Tikli and Laxmi Bomb, novel-turned-film by writer and filmmaker Aditya Kripalani is, to put simply, a story of commercial sex workers in Mumbai, who take it upon themselves ‘to change the system’.
From tropes of sisterhood & feminism to dialogues, that capture the audience by the virtue of its poignancy, Tikli and Laxmi Bomb has it all.
The film consciously demarcates itself from the mainstream cinema, which when not problematic, is merely reformative.
Netflix’s Tikli and Laxmi Bomb, however ventures to bring about a 180 degree revolution, to invert the order of things, and we are still clapping. Here’s what was bitingly brilliant about this indie movie.
1. Aditya, the director of the movie, hires nearly an all-women crew.
From technicians & professionals, to almost the complete cast; the movie is all women, as it revolves around ‘feminine energy’ to remarkably portray alarming issues women face on the street. About this deliberate excision of male gaze, Aditya in an interview with Redbull, says
“So many of our films, when dealing with this subject, end up omitting that side of things [the feminine perspective] and the only way to do it right was to do it this way.”
2. Tikli and Laxmi Bomb borrows substance from real-life sex workers.
Content of this film becomes more alarming and jarring, for it taps into the actual reality of sex-workers.
3. It’s refreshing to watch Tikli, the revolutionary protagonist, attempt to correct the order of things.
It’s a story of women attempting to reclaim the system, that works by the virtue of their oppression. Prostitution in India is highly stigmatised, in conjunction with penalisation of organised prostitution. What follows in this case, is the extreme exploitation of sex workers by law enforcers and middle-men.
4. The movie accurately shows how the identities of sex workers are largely controlled.
In this film, Mumbai is constantly referred to as a ‘she’, paralleled with the exploited women of the city, on the efforts of whom men make money, try to control it, and establish their identity in accordance with this ‘control’.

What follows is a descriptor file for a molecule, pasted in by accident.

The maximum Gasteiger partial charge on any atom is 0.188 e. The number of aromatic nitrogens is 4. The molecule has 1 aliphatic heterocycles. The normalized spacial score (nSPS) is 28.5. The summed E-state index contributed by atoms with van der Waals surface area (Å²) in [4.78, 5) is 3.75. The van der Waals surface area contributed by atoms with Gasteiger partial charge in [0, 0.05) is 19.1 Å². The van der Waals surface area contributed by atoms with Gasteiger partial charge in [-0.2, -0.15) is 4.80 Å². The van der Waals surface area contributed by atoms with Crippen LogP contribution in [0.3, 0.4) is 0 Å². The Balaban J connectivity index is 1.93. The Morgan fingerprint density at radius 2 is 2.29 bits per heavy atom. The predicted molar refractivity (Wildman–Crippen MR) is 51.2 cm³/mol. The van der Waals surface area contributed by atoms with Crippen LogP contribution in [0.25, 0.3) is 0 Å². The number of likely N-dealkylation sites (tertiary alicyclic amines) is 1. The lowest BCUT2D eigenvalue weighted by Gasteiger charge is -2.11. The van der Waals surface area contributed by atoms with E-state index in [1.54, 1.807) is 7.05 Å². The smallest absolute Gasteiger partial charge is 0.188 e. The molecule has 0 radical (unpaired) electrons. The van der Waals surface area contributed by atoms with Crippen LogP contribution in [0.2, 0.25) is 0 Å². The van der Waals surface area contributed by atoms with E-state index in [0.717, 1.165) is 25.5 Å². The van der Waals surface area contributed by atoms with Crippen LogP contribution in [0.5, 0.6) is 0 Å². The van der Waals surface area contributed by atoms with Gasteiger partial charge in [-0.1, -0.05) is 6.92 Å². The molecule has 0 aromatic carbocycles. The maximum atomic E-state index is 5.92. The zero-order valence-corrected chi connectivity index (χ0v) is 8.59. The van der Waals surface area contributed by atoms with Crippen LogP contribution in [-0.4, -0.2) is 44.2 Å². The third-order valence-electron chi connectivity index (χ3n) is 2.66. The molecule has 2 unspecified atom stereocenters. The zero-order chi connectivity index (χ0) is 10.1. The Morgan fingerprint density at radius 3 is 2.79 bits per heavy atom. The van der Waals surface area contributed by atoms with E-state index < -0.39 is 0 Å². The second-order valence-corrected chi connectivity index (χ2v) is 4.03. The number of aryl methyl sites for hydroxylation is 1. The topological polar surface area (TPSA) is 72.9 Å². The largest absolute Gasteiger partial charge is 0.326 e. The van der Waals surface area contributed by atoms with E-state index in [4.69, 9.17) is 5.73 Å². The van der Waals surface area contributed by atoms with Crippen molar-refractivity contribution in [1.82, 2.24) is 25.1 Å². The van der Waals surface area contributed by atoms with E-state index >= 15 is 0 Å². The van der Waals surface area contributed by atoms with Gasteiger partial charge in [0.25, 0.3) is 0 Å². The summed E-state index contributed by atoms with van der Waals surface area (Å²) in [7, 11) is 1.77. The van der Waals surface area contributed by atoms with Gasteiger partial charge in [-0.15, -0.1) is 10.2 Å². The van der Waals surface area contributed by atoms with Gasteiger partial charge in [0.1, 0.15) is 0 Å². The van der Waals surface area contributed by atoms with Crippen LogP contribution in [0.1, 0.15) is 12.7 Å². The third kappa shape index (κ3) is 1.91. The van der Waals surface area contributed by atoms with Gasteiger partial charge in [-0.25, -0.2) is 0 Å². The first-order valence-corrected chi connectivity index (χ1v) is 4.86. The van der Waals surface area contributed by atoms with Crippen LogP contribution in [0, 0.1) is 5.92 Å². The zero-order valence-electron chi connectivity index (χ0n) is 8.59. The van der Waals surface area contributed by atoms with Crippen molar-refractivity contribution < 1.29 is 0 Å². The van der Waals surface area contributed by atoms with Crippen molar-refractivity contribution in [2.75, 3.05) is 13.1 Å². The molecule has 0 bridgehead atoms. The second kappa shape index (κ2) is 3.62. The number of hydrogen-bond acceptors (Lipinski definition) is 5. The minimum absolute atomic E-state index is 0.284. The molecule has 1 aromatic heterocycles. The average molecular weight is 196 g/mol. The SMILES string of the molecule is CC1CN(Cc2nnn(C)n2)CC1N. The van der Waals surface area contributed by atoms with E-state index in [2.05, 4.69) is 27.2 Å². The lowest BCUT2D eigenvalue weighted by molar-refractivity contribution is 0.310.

5. The movie also portrays female solidarity in the face of over-bearing patriarchy and life threats.
Luce Irigaray, a French Philosopher writes in an essay called ‘When The Goods Get Together’, that how in an economy run solely by men, where women are merely ‘goods’, it becomes imperative to take control of the exhange – to “enter into relations [wihout] the surveillance of their ‘guardians’.
We see someone channeling theory into films, and we clap. Woot Woot.
Solidarity amongst women shakes the very foundation of men’s identity, who were leeching onto women’s efforts and income. This is where the relevance of the title, ‘Tikli and Laxmi Bomb’ comes in; for this sisterhood has the potential to blast, to shake the fulcrum of patriarchy and smash it to grounds.
6. The movie’s poignant dialogues wake the audience up to the reality of sex workers in India.
This indie is zero drama, and minus on masala. And we are as glad and thankful as we can be. Even when followed by the death of one of the characters, the story goes on without following any tropes of a dramatic sequence. And this is what makes it real and SHARP. Because, grief and justice is a luxury which this world can not afford.
7. It’s relatable as it portrays how inferiority and misogyny remain internalised and conditioned into women.
Before Laxmi becomes the revolutionary ‘bomb’, she embodies women who have internalised their role as secondary, in a world that is ‘run by men’.
8. Suchitra Pillai’s character, Manda, sums up the predicament of our society where women add to women’s subjugation.
Leaving out her transformation near the end, Manda proclaims how Mhatre, the middle-man, is the ‘ann-data‘ (provider) of women, pedestalising him to the level of god. A little insight, this ‘ann-data‘ had just conspired with the police to rape Laxmi, to show her her place.
9. It conjures up the debate regarding the legalisation of prostitution.
In this brilliant rendering of power dynamics, Tikli and Laxmi Bomb elucidates how rape & violence become tools in hands of men to subjugate women. Safety of sex workers is at the crux of it all which helps to strike again the hot debate in India, ‘Should prostitution be legalised?’
10. Winner of the Berlin Independent Film Festival’s Best Feature Film, 2018 award, this film has received critical acclaim around the globe.
And we need to add it to our watch-list, to support revolutionary cinema.
Here we are bowing to good cinema that is out there to bring about the much needed revolution.